Lynn Shattuck, of Falmouth, Maine, struggled with sleep as well as with intrusive, disturbing thoughts. "I'd have these images go through my head of hurting my son, like throwing him out the window. I couldn't control the thoughts," she says. Though Lynn never acted on the thoughts, they made her feel terrible. "What kind of a mother thinks such a thing?" she says. (Women who feel compelled to act on thoughts of harming themselves or others may be suffering from postpartum psychosis, a rare but severe form of mental illness, and should seek help immediately.)

As they cope with sleep deprivation, shame and more, mothers with postpartum depression may struggle to bond with their babies. Nicole Hayward, of Glen Rock, N.J., says she didn't speak much to her infant son. "It felt like, 'This is an alien and all it ever does is poop and cry. It's never happy,'" she remembers. Meanwhile, Madeleine often avoided being in the same room with her baby, and "checked out" in her bedroom.

Getting help

Postpartum depression doesn't automatically fade over time, so identifying the disorder and seeking treatment is important. An ob/gyn is often the first line of defense for detection and helping patients find resources. But anyone who spends a great deal of time with a new mother can recognize red flags and offer support, such as accompanying her to appointments.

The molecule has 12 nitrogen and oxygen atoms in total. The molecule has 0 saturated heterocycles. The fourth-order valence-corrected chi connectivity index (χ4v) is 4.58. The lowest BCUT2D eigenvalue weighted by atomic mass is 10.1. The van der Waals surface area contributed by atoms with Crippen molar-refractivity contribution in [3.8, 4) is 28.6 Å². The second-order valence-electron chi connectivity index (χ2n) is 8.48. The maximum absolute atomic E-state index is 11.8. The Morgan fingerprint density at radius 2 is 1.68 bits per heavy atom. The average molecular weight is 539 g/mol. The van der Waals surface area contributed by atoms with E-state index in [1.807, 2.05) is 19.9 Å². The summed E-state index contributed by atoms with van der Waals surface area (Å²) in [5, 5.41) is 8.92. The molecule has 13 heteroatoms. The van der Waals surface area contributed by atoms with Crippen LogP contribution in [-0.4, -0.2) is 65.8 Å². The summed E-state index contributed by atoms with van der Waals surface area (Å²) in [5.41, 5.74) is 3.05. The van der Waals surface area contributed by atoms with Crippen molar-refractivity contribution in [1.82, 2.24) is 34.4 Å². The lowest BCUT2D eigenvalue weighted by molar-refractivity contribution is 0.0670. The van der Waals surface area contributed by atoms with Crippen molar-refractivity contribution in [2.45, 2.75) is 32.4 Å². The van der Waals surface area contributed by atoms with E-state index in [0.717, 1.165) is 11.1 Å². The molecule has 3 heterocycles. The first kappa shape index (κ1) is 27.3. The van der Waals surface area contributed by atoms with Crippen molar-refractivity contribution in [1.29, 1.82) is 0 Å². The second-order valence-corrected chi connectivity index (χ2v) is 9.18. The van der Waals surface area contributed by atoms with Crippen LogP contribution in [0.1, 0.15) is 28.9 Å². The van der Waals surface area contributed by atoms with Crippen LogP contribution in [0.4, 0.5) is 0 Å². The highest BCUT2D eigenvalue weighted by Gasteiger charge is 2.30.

Getting help as soon as possible is critical, says Dr. Cora. "Just like you would tend to any other medical issue, the earlier you seek help, the less severe the illness, the faster the recovery," she says. Treatment varies by individual and can include medication and psychotherapy. Many Aetna members who can’t make it to the doctor’s office, or are unsure who to turn to, can access help from counselors remotely through Aetna's Behavioral Health Televideo services.

Some moms find that more social interaction helps, too. Nicole’s loneliness faded when she returned to work. Raivon credits much her recovery to medication, but also found value in joining a postpartum depression support group. "I'll never forget that first [feeling] of, 'Wow, there are a lot of women going through this,'" says Raivon, now a mother of two who chronicles her family life on her own blog, Vain Mommy. She shares her story to give hope to other new moms. "Postpartum depression is very serious," she says, "but you can get better."

About the author

Alice Gomstyn is a veteran parenting blogger and business reporter. She is an admitted sugar addict but plans to cut back on the sweet stuff and load up on veggies like never before. Bring on the broccoli!